In Business News this week: Finance Minister Vlastimil Tlusty comes up with a controversial plan to circumvent a rise in VAT on construction work; the first issue of government bonds maturing in 30 years is heavily over-subscribed; another company considers suing the Czech state over the tender to introduce a lorry toll system - just weeks before it is due to begin; trade with Poland is thriving, and should rise further with Schengen enlargement; and an unusual order could help preserve the lace-making tradition of one south Bohemian town.
A Christmas advertisement for Vodafone has become one of the most popular ads on Czech television in a long time. It stars one of the country's leading comics - and Chihuahuas wearing fake antlers. Evidently capitalising on the fact the ad is such a hit, Vodafone has, guerrilla style, placed antlers on the outdoor advertisements of rival mobile operators.
In Business News: Radiokomunikace fetches the highest price ever recorded in the purchase of a private company in this country; the strategically important state company Skodaexport is to be put up for sale; Skoda Auto produces its 500,000th car this year; the transport minister casts doubt on the ability of Kapsch to launch on time an electronic toll system for trucks; environmentalists strike an "historic" deal with Hyundai; and how much do you think the average Czech is planning to spend this Christmas?
The 10 newest members of the European Union stand to receive a huge cash injection from non-member Switzerland this weekend if Swiss voters approve controversial government plans for a one billion Swiss franc (630 million euro) grant. About half of the 10-year development package would go to Poland, ahead of Hungary and the Czech Republic, but the plan is opposed by right-wing isolationists in Switzerland who sought the referendum. The grant would be spent on chosen projects, ranging from fighting corruption, health care, cleaning up the environment, to promoting private enterprise including investment in small and medium sized companies.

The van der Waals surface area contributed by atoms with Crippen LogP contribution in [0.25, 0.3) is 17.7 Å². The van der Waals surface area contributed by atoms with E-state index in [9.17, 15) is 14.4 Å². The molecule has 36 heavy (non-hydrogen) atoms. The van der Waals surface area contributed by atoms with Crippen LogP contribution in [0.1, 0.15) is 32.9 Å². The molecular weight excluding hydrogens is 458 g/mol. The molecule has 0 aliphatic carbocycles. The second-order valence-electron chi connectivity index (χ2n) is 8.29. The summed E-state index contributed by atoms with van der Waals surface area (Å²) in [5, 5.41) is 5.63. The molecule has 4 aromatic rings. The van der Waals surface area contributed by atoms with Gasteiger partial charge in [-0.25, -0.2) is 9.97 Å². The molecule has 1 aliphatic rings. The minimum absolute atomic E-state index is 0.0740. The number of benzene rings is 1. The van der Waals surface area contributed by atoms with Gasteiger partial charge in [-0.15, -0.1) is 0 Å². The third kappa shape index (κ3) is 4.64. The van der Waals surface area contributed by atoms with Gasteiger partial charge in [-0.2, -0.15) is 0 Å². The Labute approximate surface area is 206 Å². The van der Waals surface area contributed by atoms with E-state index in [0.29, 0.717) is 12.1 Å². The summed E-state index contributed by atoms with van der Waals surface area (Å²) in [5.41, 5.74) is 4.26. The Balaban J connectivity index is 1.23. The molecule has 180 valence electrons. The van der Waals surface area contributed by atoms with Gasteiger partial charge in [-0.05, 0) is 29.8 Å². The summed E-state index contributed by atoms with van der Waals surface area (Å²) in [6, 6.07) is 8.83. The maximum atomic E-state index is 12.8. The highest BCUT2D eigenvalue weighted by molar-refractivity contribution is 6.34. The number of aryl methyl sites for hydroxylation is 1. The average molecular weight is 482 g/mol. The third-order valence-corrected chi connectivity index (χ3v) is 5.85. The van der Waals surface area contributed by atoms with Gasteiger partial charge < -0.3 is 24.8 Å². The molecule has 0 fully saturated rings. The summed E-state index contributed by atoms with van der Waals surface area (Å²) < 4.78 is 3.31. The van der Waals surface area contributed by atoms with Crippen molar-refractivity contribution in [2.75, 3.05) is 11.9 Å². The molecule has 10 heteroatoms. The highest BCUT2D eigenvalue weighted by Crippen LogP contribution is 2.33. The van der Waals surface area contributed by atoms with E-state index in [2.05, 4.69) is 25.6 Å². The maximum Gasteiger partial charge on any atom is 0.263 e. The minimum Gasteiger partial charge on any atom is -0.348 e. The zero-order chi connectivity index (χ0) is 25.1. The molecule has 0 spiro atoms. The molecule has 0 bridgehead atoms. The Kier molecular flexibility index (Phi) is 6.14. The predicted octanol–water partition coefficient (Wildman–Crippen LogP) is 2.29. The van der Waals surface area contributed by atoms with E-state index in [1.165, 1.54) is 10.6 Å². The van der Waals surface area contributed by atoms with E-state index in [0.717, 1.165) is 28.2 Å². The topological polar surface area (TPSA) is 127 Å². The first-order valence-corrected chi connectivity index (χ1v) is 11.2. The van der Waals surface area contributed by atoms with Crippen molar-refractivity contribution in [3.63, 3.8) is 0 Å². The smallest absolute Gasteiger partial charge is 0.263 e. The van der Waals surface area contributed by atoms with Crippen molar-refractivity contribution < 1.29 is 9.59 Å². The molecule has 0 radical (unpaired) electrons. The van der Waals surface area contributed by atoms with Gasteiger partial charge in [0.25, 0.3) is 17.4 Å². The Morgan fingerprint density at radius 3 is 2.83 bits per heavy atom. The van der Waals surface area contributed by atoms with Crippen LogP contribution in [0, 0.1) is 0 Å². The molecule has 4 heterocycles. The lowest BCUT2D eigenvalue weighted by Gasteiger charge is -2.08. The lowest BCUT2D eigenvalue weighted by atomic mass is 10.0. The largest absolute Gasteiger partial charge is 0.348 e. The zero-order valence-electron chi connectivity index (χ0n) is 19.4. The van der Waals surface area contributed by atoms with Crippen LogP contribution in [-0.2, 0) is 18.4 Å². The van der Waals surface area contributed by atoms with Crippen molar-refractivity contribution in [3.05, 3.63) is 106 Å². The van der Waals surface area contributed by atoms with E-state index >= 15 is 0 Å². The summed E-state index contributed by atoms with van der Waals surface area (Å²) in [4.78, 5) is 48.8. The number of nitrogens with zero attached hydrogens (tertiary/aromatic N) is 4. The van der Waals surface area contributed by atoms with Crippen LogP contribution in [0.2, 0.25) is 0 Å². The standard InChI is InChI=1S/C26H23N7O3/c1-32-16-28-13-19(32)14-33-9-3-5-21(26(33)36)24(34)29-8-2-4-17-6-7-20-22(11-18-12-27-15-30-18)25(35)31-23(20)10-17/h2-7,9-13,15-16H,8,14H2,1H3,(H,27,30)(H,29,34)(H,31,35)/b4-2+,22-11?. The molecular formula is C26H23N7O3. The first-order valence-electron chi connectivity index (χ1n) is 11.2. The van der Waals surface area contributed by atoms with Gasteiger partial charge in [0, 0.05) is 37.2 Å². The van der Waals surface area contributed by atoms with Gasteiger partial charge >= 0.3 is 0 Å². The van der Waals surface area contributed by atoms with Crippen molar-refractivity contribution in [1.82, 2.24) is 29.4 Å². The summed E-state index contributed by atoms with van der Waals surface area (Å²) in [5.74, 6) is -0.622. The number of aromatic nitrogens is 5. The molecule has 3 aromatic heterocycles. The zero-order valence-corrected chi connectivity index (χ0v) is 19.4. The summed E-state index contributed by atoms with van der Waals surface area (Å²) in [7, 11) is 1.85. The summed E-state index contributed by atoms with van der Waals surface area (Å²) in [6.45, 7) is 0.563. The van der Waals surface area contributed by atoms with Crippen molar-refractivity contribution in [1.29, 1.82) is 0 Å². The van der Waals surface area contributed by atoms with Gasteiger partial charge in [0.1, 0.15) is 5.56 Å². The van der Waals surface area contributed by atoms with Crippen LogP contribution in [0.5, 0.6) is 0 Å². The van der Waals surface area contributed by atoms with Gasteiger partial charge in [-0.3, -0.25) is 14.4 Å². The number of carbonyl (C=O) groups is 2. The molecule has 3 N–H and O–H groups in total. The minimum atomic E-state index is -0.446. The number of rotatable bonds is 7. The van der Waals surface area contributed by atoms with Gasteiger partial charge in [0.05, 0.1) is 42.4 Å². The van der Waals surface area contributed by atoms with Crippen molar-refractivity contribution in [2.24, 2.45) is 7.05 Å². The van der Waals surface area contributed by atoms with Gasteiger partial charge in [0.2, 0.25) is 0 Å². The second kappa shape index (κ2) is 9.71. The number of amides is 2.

Vietnamese-owned grocery stores have become a feature of cities across the Czech Republic. They're cheap, stock good-quality produce, and they stay open late. And according to a report in the Czech Business Weekly, Vietnamese small traders could be about to consolidate their place on the Czech market by opening chains of grocery stores. Rob Cameron has this report.
In Business News: road haulage is the "riskiest" sector due to increased competition after EU accession; the Delvita supermarket chain is bought out by German company; two Czech firms launch legal music downloads; a Brno company wins a large contract in Iraq; sugar beet growers plan to stage protests over closures; and tourism accounts for over 3 percent of Czech GDP.
Coming up in this week's business news, Czechs help block an EU proposal to raise tax on beer, Budvar wins a trademark battle in Portugal, Delvita supermarkets announce they're shutting up shop, the Czech crown sets a new record against the euro, minority shareholders call for halt in Unipetrol privatisation, Czech perceptions of corruption decline and the World Bank says setting up a Czech company takes 24 days - over a week longer than the OECD average.
Over 1,000 skeletons discovered during renovation of Kutná Hora “bone church”
Language exams for foreigners seeking permanent residency permit to become tougher
Why are Russian and Chinese spying activities in Czech Republic so intense and how exactly do they do it?
Prague’s historical Koh-i-noor factory to be converted into residential area
The history of the “German Czechs”